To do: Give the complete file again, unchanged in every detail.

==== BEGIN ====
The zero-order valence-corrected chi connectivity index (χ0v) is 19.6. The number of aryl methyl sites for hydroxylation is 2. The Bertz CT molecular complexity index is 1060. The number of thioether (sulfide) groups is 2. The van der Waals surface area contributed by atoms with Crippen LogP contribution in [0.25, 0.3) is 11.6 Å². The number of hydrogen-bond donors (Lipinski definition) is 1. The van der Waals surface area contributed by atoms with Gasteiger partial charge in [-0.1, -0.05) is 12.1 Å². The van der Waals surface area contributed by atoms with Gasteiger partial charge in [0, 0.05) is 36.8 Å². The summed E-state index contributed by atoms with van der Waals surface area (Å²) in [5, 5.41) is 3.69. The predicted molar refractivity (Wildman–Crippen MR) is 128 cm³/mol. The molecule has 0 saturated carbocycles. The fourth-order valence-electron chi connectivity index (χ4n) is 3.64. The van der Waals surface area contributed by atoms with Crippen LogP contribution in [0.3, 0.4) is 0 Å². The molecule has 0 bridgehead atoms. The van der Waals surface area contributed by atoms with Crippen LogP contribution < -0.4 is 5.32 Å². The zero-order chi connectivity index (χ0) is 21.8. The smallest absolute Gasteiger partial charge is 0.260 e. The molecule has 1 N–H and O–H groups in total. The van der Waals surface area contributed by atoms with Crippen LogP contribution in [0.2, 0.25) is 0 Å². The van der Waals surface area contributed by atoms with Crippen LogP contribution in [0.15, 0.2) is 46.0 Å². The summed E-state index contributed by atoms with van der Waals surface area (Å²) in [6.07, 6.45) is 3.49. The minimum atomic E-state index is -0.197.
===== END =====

The zero-order valence-corrected chi connectivity index (χ0v) is 19.6. The number of aryl methyl sites for hydroxylation is 2. The Bertz CT molecular complexity index is 1060. The number of thioether (sulfide) groups is 2. The van der Waals surface area contributed by atoms with Crippen LogP contribution in [0.25, 0.3) is 11.6 Å². The number of hydrogen-bond donors (Lipinski definition) is 1. The van der Waals surface area contributed by atoms with Gasteiger partial charge in [-0.1, -0.05) is 12.1 Å². The van der Waals surface area contributed by atoms with Gasteiger partial charge in [0, 0.05) is 36.8 Å². The summed E-state index contributed by atoms with van der Waals surface area (Å²) in [5, 5.41) is 3.69. The predicted molar refractivity (Wildman–Crippen MR) is 128 cm³/mol. The molecule has 0 saturated carbocycles. The fourth-order valence-electron chi connectivity index (χ4n) is 3.64. The van der Waals surface area contributed by atoms with Crippen LogP contribution in [0.3, 0.4) is 0 Å². The molecule has 0 bridgehead atoms. The van der Waals surface area contributed by atoms with Crippen LogP contribution < -0.4 is 5.32 Å². The zero-order chi connectivity index (χ0) is 21.8. The smallest absolute Gasteiger partial charge is 0.260 e. The molecule has 1 N–H and O–H groups in total. The van der Waals surface area contributed by atoms with Crippen LogP contribution in [0.2, 0.25) is 0 Å². The van der Waals surface area contributed by atoms with Crippen LogP contribution in [0.15, 0.2) is 46.0 Å². The summed E-state index contributed by atoms with van der Waals surface area (Å²) in [6.07, 6.45) is 3.49. The minimum atomic E-state index is -0.197.